At first glance across the gallery, the twenty-one new works seem to be the hard labor of a painterly photorealist. Even from a distance, the eye strikes familiar landmarks — Washington Square Park, the American Museum of Natural History, the Bank of America Tower. But the impression of naive realism dissolves once you pause before the pastel rendition of “Whitney Museum Under Construction” (2013).
This introductory piece is displayed in order to illustrate Jacquette’s process. She starts with a small-scale pastel sketch, completed on site, the better to render the scene’s improvised and complex harmonics as fluidly as possible. This impressionistic pastel records the vista’s grid-like, stationary forms and the curvilinear movements of the highway and river, its varied pitches of light and dark, and its large-scale constructions and smaller components. The combined natural and industrial shades of blue, gray and red in this initial study form the essential palette from which she will create the larger panoramic oil painting.
The longer the visitor stands before these landscapes, the more it becomes clear that their realistically represented subjects are subordinate to their finely painted detailing and decentered arrangements. Like the painter working from her window in the sky, the viewer, virtually hypnotized by the city’s precise hues and resonant tones, becomes lost in the grids of color far below, and steps, as it were, into competing sensations of ascension, suspension, and compression.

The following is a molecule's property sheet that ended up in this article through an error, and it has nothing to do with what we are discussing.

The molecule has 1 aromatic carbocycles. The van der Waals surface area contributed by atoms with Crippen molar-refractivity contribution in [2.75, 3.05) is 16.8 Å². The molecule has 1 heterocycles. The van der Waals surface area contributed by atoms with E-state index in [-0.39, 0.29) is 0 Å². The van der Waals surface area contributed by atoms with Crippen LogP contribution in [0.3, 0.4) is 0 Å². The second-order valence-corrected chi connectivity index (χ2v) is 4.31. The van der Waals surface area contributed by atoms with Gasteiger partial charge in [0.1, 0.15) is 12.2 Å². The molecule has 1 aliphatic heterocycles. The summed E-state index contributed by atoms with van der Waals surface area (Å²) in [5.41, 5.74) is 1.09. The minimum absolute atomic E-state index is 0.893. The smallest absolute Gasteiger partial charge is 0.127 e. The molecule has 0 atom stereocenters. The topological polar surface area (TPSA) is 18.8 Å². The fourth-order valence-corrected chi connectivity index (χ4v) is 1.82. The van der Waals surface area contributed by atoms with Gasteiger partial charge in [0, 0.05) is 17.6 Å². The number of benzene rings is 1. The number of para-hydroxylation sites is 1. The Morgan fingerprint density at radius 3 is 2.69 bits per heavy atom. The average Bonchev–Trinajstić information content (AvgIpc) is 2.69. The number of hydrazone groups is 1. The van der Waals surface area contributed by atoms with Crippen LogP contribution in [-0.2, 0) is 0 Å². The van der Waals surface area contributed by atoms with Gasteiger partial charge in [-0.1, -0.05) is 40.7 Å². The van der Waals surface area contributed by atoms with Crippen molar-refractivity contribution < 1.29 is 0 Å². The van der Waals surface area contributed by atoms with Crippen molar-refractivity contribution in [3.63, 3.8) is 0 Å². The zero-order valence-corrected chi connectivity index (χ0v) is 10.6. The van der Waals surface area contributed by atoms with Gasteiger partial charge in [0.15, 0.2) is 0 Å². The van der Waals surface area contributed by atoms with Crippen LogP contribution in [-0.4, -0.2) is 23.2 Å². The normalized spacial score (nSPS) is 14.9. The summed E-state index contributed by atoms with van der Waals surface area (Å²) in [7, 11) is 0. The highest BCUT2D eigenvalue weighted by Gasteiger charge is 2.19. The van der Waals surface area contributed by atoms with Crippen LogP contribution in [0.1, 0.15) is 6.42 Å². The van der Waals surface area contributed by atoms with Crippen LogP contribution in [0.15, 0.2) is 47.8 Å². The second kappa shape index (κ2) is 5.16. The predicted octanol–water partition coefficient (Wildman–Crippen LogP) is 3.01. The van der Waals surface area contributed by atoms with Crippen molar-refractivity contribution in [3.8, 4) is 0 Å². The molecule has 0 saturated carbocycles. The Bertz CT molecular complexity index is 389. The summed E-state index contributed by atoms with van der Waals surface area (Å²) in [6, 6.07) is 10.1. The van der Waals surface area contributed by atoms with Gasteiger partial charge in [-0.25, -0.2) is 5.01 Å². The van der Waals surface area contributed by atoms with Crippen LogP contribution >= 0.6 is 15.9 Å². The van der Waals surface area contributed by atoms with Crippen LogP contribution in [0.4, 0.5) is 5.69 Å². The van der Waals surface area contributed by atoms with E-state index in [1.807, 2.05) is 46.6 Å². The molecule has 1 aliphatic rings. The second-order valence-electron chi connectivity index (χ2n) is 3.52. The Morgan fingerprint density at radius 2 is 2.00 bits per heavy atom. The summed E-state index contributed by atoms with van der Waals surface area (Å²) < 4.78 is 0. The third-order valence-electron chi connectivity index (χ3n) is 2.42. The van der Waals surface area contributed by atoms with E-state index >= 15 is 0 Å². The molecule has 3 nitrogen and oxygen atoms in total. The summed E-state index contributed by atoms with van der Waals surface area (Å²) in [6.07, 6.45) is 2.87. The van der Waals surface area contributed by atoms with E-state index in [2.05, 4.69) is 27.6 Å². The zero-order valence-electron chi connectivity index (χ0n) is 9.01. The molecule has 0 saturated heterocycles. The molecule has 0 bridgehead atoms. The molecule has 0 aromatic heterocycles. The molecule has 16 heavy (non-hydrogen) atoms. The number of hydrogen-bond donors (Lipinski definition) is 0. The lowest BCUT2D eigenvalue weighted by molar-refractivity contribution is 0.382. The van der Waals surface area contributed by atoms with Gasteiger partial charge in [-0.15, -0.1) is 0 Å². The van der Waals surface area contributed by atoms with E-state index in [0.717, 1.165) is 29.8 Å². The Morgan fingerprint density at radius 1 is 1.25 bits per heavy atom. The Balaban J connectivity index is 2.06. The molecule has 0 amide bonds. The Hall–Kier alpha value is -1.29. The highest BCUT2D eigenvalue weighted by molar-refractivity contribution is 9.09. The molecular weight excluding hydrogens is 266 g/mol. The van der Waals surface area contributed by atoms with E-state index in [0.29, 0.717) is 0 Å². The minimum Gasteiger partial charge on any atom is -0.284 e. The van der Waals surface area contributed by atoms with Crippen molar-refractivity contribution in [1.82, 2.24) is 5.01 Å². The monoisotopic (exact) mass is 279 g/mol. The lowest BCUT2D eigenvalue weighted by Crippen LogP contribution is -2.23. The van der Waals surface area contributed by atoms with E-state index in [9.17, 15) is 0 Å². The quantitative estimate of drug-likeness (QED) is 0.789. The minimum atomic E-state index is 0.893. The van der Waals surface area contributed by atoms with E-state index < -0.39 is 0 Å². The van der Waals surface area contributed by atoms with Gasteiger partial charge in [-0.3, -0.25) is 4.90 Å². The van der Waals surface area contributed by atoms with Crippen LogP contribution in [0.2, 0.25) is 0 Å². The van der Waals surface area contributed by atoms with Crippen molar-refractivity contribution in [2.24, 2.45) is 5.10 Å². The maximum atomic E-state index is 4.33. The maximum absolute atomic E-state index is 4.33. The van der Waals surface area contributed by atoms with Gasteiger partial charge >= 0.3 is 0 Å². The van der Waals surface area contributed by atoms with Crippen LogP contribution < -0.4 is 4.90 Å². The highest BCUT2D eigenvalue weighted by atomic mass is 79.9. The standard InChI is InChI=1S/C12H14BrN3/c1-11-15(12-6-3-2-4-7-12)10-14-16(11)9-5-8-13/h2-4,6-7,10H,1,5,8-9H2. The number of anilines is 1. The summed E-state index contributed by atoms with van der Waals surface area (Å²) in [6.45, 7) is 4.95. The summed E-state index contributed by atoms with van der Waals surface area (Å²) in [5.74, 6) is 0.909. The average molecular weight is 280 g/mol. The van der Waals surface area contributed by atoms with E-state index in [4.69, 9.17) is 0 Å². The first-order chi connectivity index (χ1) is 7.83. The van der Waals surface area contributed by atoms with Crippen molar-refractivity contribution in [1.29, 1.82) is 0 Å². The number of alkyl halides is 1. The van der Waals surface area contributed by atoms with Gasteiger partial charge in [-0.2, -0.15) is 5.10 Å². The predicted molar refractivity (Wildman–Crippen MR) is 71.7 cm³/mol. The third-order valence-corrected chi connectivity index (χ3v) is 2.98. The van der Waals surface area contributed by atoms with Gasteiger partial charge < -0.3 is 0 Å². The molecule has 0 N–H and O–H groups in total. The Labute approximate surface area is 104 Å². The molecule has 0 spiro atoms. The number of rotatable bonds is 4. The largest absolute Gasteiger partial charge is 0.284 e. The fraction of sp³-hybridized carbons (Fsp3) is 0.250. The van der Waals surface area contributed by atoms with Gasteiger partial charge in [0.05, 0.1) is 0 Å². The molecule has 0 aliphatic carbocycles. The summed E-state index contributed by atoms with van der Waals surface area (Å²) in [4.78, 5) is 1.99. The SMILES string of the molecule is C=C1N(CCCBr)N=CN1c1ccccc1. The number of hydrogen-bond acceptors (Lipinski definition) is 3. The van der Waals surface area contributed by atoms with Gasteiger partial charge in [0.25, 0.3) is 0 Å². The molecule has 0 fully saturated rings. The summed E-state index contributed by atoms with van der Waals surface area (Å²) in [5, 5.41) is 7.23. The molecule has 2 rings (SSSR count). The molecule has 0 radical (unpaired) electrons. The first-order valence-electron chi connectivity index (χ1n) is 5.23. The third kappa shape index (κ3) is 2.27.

As in most of her paintings, the people who inhabit these fortifications are absent. There is a consequent tension, then, between the vertical and horizontal compactness and the unseen populations who presumably create and utilize these infrastructures. Unlike the poeticized space of realists like Edward Hopper or Fairfield Porter, and more recently, the postindustrial visions of painters Rackstraw Downes or Ben Aronson, Jacquette’s paintings do not accrue meaning from a visual narrative that develops between human bodies and the natural and civic surroundings. Her works’ cohesiveness and significance are the result of complicated, semi-abstract color fields, a concise and meticulous kind of pointillism, and the manner in which each of her paintings dramatizes the predominance of organic forces over the artificial.